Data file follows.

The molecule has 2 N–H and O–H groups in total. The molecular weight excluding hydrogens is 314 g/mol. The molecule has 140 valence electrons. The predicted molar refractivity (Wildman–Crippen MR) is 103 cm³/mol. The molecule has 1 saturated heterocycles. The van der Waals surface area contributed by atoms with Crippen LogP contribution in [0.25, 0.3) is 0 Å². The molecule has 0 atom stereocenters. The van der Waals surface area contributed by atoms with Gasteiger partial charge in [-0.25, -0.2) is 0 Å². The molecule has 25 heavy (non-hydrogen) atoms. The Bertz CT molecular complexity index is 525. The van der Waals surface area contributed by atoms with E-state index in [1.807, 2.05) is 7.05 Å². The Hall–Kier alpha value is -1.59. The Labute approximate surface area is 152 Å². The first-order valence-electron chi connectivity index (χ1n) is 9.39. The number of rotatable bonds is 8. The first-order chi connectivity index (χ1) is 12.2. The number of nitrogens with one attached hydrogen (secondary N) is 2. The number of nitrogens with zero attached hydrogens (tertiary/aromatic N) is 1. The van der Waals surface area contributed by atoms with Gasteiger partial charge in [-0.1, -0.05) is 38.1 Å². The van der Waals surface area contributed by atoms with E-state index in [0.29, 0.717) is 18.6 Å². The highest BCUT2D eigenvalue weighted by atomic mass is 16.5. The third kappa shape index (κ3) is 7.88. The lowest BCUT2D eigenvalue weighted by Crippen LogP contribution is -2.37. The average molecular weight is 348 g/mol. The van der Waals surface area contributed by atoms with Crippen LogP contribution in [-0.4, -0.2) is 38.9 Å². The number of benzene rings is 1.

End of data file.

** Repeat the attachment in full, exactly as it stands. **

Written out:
The molecule has 2 N–H and O–H groups in total. The molecular weight excluding hydrogens is 314 g/mol. The molecule has 140 valence electrons. The predicted molar refractivity (Wildman–Crippen MR) is 103 cm³/mol. The molecule has 1 saturated heterocycles. The van der Waals surface area contributed by atoms with Crippen LogP contribution in [0.25, 0.3) is 0 Å². The molecule has 0 atom stereocenters. The van der Waals surface area contributed by atoms with Gasteiger partial charge in [-0.25, -0.2) is 0 Å². The molecule has 25 heavy (non-hydrogen) atoms. The Bertz CT molecular complexity index is 525. The van der Waals surface area contributed by atoms with E-state index in [1.807, 2.05) is 7.05 Å². The Hall–Kier alpha value is -1.59. The Labute approximate surface area is 152 Å². The first-order valence-electron chi connectivity index (χ1n) is 9.39. The number of rotatable bonds is 8. The first-order chi connectivity index (χ1) is 12.2. The number of nitrogens with one attached hydrogen (secondary N) is 2. The number of nitrogens with zero attached hydrogens (tertiary/aromatic N) is 1. The van der Waals surface area contributed by atoms with Gasteiger partial charge in [-0.1, -0.05) is 38.1 Å². The van der Waals surface area contributed by atoms with E-state index in [0.29, 0.717) is 18.6 Å². The highest BCUT2D eigenvalue weighted by atomic mass is 16.5. The third kappa shape index (κ3) is 7.88. The lowest BCUT2D eigenvalue weighted by Crippen LogP contribution is -2.37. The average molecular weight is 348 g/mol. The van der Waals surface area contributed by atoms with Crippen LogP contribution in [-0.4, -0.2) is 38.9 Å². The number of benzene rings is 1.